All You Need to Know About Building Information Modelling
One of the questions we are frequently asked when helping companies to achieve BIM Compliance, is what does ‘Information Modelling’ actually mean and how much information am I expected to provide? There is not a straightforward answer to this question, unfortunately, but we will try and give as brief an answer as possible in this post.
To answer to the question ‘what is information modelling?’ we first need to look at a definition of an ‘information model’. If we look at PAS1192-2, this defines information modelling as ‘the combination of graphical data, non-graphical data and documents related to a building or construction project, all stored and managed in a Common Data Environment’. From this, we can glean that the information model is not just a 3D graphical model, but it actually gathers all of the information about a project in one place.
So, the type of information we usually need to know about a building is as follows:
- A list of the rooms or spaces within the building
- The zones or collections of rooms/spaces
- The systems used
- The components or equipment to be used, and which zone/collection they belong to
- The products or materials to be used, and which zone/collection they belong to
- The spare parts, tools and resources needed to maintain and operate the building moving forward
- Contact details of everyone involved in the project, including contractors, suppliers and designers
- Any documents relevant to the project, the building, the systems involved and the materials used
This list represents the minimum amount of information you would expect to receive about a building as defined by COBie (Construction Operations Building Information Exchange) in BS1192-4:2014. It is all information that is usually provided at the end of a project anyway, all that COBie does is ask for it in a digital way that is more structured.
So, as stated previously, the information model should contain graphical data, non-graphical data and associated documents. Does this mean that for every component, material, system and product that makes up the building we need all of this data? Not necessarily. Let’s have a look at these three types of information separately.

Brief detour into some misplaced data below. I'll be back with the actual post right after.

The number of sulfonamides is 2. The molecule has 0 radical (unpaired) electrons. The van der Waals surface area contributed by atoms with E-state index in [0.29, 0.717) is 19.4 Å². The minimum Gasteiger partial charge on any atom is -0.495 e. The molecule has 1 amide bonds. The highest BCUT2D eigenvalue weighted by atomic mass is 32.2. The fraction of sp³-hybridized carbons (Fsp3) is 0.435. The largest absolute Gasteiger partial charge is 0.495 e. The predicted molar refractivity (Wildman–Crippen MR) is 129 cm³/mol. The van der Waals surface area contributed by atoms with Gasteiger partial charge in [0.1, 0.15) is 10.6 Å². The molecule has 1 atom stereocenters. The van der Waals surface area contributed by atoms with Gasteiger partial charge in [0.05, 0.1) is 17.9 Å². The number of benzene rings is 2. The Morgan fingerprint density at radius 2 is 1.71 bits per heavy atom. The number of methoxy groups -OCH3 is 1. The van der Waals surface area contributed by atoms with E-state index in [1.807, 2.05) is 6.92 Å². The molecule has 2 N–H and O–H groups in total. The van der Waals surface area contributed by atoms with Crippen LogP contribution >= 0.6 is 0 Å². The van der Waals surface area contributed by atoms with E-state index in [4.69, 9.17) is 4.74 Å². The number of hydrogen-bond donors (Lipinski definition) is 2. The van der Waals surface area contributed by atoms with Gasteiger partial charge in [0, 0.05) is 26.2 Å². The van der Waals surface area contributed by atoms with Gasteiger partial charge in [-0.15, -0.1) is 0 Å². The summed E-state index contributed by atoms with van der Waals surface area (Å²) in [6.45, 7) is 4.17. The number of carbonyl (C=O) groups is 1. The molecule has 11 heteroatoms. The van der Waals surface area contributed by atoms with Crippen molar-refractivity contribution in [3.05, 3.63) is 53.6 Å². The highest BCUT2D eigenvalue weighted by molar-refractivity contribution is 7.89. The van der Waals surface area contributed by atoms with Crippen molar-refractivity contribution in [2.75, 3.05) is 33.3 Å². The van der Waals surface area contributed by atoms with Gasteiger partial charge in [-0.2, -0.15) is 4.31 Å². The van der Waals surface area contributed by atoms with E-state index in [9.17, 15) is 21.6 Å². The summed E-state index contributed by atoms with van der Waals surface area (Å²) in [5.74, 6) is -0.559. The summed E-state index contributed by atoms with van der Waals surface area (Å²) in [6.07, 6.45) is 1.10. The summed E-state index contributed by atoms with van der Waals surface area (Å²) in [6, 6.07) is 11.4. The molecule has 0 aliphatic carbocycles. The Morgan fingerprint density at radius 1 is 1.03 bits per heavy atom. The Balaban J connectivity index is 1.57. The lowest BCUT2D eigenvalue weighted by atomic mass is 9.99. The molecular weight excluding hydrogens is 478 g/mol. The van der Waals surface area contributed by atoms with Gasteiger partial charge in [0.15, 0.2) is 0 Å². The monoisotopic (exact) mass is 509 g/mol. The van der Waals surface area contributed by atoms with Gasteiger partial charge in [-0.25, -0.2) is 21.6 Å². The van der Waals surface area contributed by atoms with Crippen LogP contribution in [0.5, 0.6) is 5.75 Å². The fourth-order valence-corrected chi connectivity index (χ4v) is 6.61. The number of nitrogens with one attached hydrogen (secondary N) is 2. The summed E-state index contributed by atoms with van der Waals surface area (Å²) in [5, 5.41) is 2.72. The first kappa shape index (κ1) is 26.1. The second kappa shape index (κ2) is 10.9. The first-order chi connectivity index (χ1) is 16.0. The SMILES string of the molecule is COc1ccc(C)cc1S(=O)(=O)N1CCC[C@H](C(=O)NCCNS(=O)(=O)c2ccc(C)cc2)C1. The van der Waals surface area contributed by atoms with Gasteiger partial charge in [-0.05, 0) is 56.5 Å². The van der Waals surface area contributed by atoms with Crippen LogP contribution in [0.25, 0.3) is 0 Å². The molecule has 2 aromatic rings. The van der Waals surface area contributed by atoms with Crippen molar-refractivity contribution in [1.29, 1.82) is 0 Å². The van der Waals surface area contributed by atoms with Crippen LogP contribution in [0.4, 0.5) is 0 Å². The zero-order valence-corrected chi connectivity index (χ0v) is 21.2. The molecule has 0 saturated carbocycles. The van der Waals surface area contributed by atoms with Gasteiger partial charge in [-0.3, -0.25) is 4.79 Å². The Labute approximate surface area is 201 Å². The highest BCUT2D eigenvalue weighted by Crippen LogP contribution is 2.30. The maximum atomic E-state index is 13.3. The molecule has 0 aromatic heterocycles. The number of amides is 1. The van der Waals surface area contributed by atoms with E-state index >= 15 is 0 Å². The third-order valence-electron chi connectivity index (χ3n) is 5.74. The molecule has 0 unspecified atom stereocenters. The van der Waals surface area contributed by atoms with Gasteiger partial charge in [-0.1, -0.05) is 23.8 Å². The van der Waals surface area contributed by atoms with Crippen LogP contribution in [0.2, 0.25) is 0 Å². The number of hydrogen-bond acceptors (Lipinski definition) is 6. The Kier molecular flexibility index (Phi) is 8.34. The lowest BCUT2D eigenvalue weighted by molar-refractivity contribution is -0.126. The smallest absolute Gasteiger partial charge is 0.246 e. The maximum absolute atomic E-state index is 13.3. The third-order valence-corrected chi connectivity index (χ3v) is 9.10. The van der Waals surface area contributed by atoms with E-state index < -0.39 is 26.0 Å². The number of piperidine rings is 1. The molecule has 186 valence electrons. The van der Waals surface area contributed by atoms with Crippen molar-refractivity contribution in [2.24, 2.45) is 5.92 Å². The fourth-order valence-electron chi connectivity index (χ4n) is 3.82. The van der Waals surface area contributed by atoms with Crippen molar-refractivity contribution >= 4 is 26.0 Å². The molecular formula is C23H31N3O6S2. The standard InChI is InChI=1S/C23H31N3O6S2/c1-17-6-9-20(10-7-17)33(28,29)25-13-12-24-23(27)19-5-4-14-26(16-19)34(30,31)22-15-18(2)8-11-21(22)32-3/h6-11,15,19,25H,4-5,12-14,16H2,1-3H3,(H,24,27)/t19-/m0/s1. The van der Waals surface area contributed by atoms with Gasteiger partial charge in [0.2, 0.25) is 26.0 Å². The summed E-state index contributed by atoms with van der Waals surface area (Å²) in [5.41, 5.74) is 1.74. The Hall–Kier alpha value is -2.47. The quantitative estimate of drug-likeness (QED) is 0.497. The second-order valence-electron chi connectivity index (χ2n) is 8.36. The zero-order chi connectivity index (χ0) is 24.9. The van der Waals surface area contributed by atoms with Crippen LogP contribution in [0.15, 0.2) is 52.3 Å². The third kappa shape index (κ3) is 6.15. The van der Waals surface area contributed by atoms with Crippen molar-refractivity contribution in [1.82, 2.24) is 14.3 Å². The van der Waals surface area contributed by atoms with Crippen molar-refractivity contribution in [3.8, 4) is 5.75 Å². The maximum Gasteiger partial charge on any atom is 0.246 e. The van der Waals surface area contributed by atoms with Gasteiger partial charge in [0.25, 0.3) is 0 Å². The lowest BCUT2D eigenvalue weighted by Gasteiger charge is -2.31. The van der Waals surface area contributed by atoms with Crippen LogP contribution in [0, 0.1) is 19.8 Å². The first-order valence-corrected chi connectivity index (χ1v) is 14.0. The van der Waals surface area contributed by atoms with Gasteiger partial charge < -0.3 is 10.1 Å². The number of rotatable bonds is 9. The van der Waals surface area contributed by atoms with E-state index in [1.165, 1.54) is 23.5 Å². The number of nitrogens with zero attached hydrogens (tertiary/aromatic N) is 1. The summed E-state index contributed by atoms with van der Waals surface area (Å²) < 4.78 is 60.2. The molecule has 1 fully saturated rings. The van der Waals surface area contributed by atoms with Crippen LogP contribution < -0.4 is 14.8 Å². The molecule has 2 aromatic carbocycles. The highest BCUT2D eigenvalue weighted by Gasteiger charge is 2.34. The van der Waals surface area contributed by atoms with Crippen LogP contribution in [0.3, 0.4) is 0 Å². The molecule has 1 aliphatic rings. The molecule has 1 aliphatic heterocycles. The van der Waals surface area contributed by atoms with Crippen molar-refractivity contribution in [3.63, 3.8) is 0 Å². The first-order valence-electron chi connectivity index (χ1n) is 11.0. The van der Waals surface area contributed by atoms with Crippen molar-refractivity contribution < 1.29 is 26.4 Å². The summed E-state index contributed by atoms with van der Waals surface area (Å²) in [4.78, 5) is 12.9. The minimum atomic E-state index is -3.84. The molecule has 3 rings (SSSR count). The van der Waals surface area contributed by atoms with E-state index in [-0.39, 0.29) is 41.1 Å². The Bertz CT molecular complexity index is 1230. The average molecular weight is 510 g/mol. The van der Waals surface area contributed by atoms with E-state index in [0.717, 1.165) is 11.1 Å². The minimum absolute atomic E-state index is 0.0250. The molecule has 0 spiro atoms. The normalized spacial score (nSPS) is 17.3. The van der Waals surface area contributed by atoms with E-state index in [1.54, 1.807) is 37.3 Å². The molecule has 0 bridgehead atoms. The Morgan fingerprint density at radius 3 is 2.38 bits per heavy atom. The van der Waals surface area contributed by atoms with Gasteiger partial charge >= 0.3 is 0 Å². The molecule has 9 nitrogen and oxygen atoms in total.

This could be data that is 2D or 3D. The advantage of 3D graphical data in the BIM model is that it gives everyone involved in the project the ability to visualise the entire building and look at the relationships between spaces and so on. It can also act as a container for some of the non-graphical data and provide a link to further information in other locations or formats. To find out what level of graphical data is required at different stages of the project you can look at PAS1192-2.
Buildings comprise of thousands of components, items, materials and systems all of which will have lots of information tied to them. To individually search through all items of information individually is both time-consuming and not efficient. What BIM does is allow us to incorporate certain amounts of information as digital assets within the object itself giving people better access to it in an easier way. As BIM adoption is growing, there is beginning to be a discussion around how much data should be within the searchable database and how much should be uploaded as static documents, so watch this space!
Contractors in the building industry are well used to providing documents relating to construction, such as drawings, schedules, product manuals and so on. In the short term these documents will still need to be manually produced, but as computers get more and more powerful, there will be a move towards more digital data which is more easily searchable and manageable, and able to be updated more efficiently. All documents should be stored in a way that is accessible, well organised and indexed.
For more information about BIM or how we can help you to achieve BIM compliance, please give our experienced team a call on 0161 427 0348 or drop us an email to email@example.com